In response to Jeff Switzer's article : "Neighbors pushing for quiet pavement for the new 520 bridge", dated 1/12/05 :
This article quotes Mia Waters from WSDOT ; On September 13, 2004,Ms Waters attended the Sound Transit EIS appeal hearing for the proposed I-90 HOV project vrs the SW Bellevue residents who were in favor of the project but claimed that Sound Transit had ignored the merits of "quiet pavement" aka "Rubberized Asphalt " ("RA"); In this hearing , Ms Waters learned from AZ DOT material expert engineer, George Way, all supported by actual data, the following :
A) More effective: 70% of road noise is generated from road/tire contact , so to cut the noise at the generation spot has been determined to be most effective (vrs very expensive and view blocking noise walls).
B) More cost-effective: While RA is more expensive per volume ( expensive adhesives aka"binder" and the ground up used rubber tires) , it can be layed thinner( 1" thick ) than traditional asphalt overlays (3-5 inched thick), so the comparable cost of overlay is cheaper and faster because the increased binder content permits a thinner application .
C) Longer maintenance cycle( more durable): Due to the toughness of the rubber, this product holds up to heavy machinery ( ie chains , snow plows ,tire studs ) , than the WSDOT's standard practice asphalt overlay. As a result, the AZ DOT engineers requested RA for the Interstate through Flagstaff, Az due to its adherence to the surface in cold weather and durability to the chains, studs and snowplows. RA is still in place on the Interstate though the mountain pass near Flagstaff and the AZ DOT reports that it holds up better than the original concrete surface which is brittle , especially in freezing temperatures. In fact, RA was originally designed as a more durable maintenance product. It's sound absorbing qualities were not noted until later. RA is used now in many countries ( ie Germany, Korea, Japan, Australia, Spain ) . In North America, RA is used in Alberta and BC, Canada , In the US , Minnesota, California, Arizona, Texas and several Eastern seaboard states use RA.
D) Safer : Due to the more porous nature of RA , it is 13% more skid resistant and doesn't "pond" therefore avoiding the truck spray - (ever try to pass a truck at night in the rain ?)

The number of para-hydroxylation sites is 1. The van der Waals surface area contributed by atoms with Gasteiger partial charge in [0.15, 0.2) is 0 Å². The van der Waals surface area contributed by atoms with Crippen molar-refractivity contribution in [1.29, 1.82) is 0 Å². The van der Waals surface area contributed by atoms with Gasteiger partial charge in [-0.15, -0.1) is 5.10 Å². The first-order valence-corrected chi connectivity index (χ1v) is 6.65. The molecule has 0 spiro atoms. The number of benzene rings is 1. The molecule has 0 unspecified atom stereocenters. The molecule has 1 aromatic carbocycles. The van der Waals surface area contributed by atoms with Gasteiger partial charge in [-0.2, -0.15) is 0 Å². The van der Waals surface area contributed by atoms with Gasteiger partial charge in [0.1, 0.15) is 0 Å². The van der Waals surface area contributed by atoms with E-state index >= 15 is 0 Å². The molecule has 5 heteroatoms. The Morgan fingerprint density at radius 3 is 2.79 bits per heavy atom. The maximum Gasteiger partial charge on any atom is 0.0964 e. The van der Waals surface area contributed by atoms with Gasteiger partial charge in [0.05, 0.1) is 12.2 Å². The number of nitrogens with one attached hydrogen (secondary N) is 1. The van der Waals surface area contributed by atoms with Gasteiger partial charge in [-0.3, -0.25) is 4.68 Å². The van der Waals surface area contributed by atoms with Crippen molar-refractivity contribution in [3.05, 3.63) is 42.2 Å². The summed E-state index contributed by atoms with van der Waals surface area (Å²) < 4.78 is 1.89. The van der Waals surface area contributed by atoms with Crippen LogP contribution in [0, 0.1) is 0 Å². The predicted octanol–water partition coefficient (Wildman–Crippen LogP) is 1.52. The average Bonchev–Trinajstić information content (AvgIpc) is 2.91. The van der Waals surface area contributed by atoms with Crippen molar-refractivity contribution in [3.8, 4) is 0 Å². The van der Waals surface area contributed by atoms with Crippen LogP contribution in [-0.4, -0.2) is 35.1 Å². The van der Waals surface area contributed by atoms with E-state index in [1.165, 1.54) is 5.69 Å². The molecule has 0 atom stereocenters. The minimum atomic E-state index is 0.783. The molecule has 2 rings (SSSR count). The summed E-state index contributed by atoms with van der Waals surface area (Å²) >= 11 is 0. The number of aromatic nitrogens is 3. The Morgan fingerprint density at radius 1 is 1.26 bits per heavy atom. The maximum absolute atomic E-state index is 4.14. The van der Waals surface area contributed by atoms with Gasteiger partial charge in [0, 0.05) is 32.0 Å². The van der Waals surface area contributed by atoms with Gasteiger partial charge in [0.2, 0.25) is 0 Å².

E) Environmentally Sensitive: Each lane mile uses approximately 1,000 used tires that otherwise are dumped in landfills. Since Arizona started their program of overlaying even NEW asphalt in urban areas, they now recycle 70% of the State's total used tires back into their highways.
F) Noise Reduction : Data availiable shows that the decibel ("dBA") decrease can be up to 13 dBA decrease ( measured at the edge of Interstate) and that the average range of noise reduction is 4-7 dBA . Because the dBA scale is logrithmic , this average decrease is approximately 35%-40% decrease !
Subsequent to this appeal hearing ,on September 13, 2004 @ 7:30 PM , Mia Waters attended a Town Council of Beaux Arts ; where she and WS DOT Engineer, Baker, learned that the "open - graded " asphalt to which they were referring that "only adheres in warm weather" was NOT Rubberized Asphalt("RA") and therefore not even relevant ! In fact, the State of Washington has no direct experience w/ the current form of RA . Yet , Ms. Water ,continues to state that RA will not hold up to studded tires and will not adhere to the concrete or will lose it's noise reduction- effectiveness over time. The data does support a very minor degradation of noise reduction capabilities over time - in the reduction range of one dBA . Notwithstanding Ms Waters' statements to the contrary , this actual data proves otherwise. Ms Waters states that WSDOT will do a "white paper" on the subject and they will do an EIS this Summer for SR 520 , but how can WSDOT really evaluate RA if they have no actual data of their own ? Why would they resist this when it can only reduce their budget and mitigate citizen opposition to their projects by minimizing noise and unsightly, expensive , relatively ineffective noise walls ?
The communities of SW Bellevue, Medina, Hunts Point, Yarrow Point, Clyde Hill, Beaux Arts, Montlake and Beacon Hill/Leschi are in support of real, in place ,actual tests of Rubberized Asphalt in this area by WSDOT of Rubberized asphalt. For updates on this issue and to learn about upcoming citizen's meetings planned with elected officials, internet users can connect with the website for Eastside Citizens For Responsible Development @ www.ecrd.net <file://www.ecrd.net>
As anyone driving I-5 or I-405 knows, these highways are severely rutted and are overdue for resurfacing. The big question to those affected residents is: Will the overlay be sound absorbing "quiet" pavement ? Is WSDOT here to serve the citizens ? Given the actual data proving these qualities of Rubberized Asphalt , is this request of WSDOT by the residents excessive ? Come on WSDOT !